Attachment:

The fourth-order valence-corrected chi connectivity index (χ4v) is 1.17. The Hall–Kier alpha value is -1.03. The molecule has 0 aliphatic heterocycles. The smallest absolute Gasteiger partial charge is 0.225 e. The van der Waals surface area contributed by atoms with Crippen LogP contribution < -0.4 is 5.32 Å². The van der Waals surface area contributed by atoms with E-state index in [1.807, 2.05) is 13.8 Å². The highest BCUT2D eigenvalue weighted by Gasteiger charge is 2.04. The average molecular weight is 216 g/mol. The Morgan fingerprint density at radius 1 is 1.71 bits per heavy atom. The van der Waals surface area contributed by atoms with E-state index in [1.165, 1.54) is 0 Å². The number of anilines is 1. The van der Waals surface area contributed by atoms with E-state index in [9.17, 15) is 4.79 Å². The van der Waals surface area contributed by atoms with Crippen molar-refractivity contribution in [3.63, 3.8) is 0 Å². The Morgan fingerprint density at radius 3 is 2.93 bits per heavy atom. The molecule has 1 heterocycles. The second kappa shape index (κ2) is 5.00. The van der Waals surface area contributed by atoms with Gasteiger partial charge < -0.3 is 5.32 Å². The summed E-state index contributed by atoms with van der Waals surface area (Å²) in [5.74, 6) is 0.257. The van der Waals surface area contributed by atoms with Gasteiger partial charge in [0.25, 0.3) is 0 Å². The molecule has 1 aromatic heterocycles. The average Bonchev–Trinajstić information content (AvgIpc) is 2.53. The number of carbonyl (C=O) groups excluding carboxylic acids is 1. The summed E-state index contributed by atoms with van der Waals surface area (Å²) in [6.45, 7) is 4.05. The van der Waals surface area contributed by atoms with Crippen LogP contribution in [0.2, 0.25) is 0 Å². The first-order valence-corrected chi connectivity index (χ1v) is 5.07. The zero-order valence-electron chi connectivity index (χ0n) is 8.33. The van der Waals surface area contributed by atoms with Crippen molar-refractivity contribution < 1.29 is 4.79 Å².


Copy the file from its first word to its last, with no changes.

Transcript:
The fourth-order valence-corrected chi connectivity index (χ4v) is 1.17. The Hall–Kier alpha value is -1.03. The molecule has 0 aliphatic heterocycles. The smallest absolute Gasteiger partial charge is 0.225 e. The van der Waals surface area contributed by atoms with Crippen LogP contribution < -0.4 is 5.32 Å². The van der Waals surface area contributed by atoms with E-state index in [1.807, 2.05) is 13.8 Å². The highest BCUT2D eigenvalue weighted by Gasteiger charge is 2.04. The average molecular weight is 216 g/mol. The Morgan fingerprint density at radius 1 is 1.71 bits per heavy atom. The van der Waals surface area contributed by atoms with E-state index in [1.165, 1.54) is 0 Å². The number of anilines is 1. The van der Waals surface area contributed by atoms with E-state index in [9.17, 15) is 4.79 Å². The van der Waals surface area contributed by atoms with Crippen molar-refractivity contribution in [3.63, 3.8) is 0 Å². The Morgan fingerprint density at radius 3 is 2.93 bits per heavy atom. The molecule has 1 heterocycles. The second kappa shape index (κ2) is 5.00. The van der Waals surface area contributed by atoms with Gasteiger partial charge < -0.3 is 5.32 Å². The summed E-state index contributed by atoms with van der Waals surface area (Å²) in [5.74, 6) is 0.257. The van der Waals surface area contributed by atoms with Gasteiger partial charge in [0.25, 0.3) is 0 Å². The molecule has 1 aromatic heterocycles. The average Bonchev–Trinajstić information content (AvgIpc) is 2.53. The number of carbonyl (C=O) groups excluding carboxylic acids is 1. The summed E-state index contributed by atoms with van der Waals surface area (Å²) in [6.45, 7) is 4.05. The van der Waals surface area contributed by atoms with Crippen LogP contribution in [0.2, 0.25) is 0 Å². The first-order valence-corrected chi connectivity index (χ1v) is 5.07. The zero-order valence-electron chi connectivity index (χ0n) is 8.33. The van der Waals surface area contributed by atoms with Crippen molar-refractivity contribution < 1.29 is 4.79 Å².